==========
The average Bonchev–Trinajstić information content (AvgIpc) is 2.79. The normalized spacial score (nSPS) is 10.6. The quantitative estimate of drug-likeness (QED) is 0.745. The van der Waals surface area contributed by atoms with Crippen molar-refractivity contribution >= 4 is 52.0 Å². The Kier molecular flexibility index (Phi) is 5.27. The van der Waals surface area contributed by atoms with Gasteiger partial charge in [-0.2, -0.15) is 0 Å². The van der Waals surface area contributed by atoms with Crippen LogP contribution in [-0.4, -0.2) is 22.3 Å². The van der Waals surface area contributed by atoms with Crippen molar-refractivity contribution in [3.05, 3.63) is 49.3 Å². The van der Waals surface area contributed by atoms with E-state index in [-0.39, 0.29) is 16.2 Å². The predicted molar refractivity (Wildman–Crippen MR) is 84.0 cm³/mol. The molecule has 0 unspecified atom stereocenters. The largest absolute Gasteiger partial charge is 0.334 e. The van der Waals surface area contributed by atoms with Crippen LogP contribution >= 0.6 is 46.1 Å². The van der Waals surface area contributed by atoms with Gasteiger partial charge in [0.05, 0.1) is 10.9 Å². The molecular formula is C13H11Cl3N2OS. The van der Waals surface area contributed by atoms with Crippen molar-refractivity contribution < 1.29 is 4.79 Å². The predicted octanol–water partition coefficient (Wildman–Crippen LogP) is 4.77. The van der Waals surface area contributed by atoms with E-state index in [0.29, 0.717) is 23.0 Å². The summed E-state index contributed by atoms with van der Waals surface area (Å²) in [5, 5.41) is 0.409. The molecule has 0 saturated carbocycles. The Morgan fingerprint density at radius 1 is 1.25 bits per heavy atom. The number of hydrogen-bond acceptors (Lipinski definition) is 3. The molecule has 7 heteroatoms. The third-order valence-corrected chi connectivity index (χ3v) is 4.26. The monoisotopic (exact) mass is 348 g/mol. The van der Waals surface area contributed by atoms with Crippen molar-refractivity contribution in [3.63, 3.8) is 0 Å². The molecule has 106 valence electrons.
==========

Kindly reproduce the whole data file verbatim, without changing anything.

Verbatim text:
The average Bonchev–Trinajstić information content (AvgIpc) is 2.79. The normalized spacial score (nSPS) is 10.6. The quantitative estimate of drug-likeness (QED) is 0.745. The van der Waals surface area contributed by atoms with Crippen molar-refractivity contribution >= 4 is 52.0 Å². The Kier molecular flexibility index (Phi) is 5.27. The van der Waals surface area contributed by atoms with Gasteiger partial charge in [-0.2, -0.15) is 0 Å². The van der Waals surface area contributed by atoms with Crippen LogP contribution in [-0.4, -0.2) is 22.3 Å². The van der Waals surface area contributed by atoms with Crippen molar-refractivity contribution in [3.05, 3.63) is 49.3 Å². The van der Waals surface area contributed by atoms with E-state index in [-0.39, 0.29) is 16.2 Å². The predicted molar refractivity (Wildman–Crippen MR) is 84.0 cm³/mol. The molecule has 0 unspecified atom stereocenters. The largest absolute Gasteiger partial charge is 0.334 e. The van der Waals surface area contributed by atoms with Crippen LogP contribution >= 0.6 is 46.1 Å². The van der Waals surface area contributed by atoms with Gasteiger partial charge in [0.05, 0.1) is 10.9 Å². The molecular formula is C13H11Cl3N2OS. The van der Waals surface area contributed by atoms with Crippen molar-refractivity contribution < 1.29 is 4.79 Å². The predicted octanol–water partition coefficient (Wildman–Crippen LogP) is 4.77. The van der Waals surface area contributed by atoms with E-state index in [0.29, 0.717) is 23.0 Å². The summed E-state index contributed by atoms with van der Waals surface area (Å²) in [5, 5.41) is 0.409. The molecule has 0 saturated carbocycles. The Morgan fingerprint density at radius 1 is 1.25 bits per heavy atom. The number of hydrogen-bond acceptors (Lipinski definition) is 3. The molecule has 7 heteroatoms. The third-order valence-corrected chi connectivity index (χ3v) is 4.26. The monoisotopic (exact) mass is 348 g/mol. The van der Waals surface area contributed by atoms with Crippen molar-refractivity contribution in [3.63, 3.8) is 0 Å². The molecule has 106 valence electrons.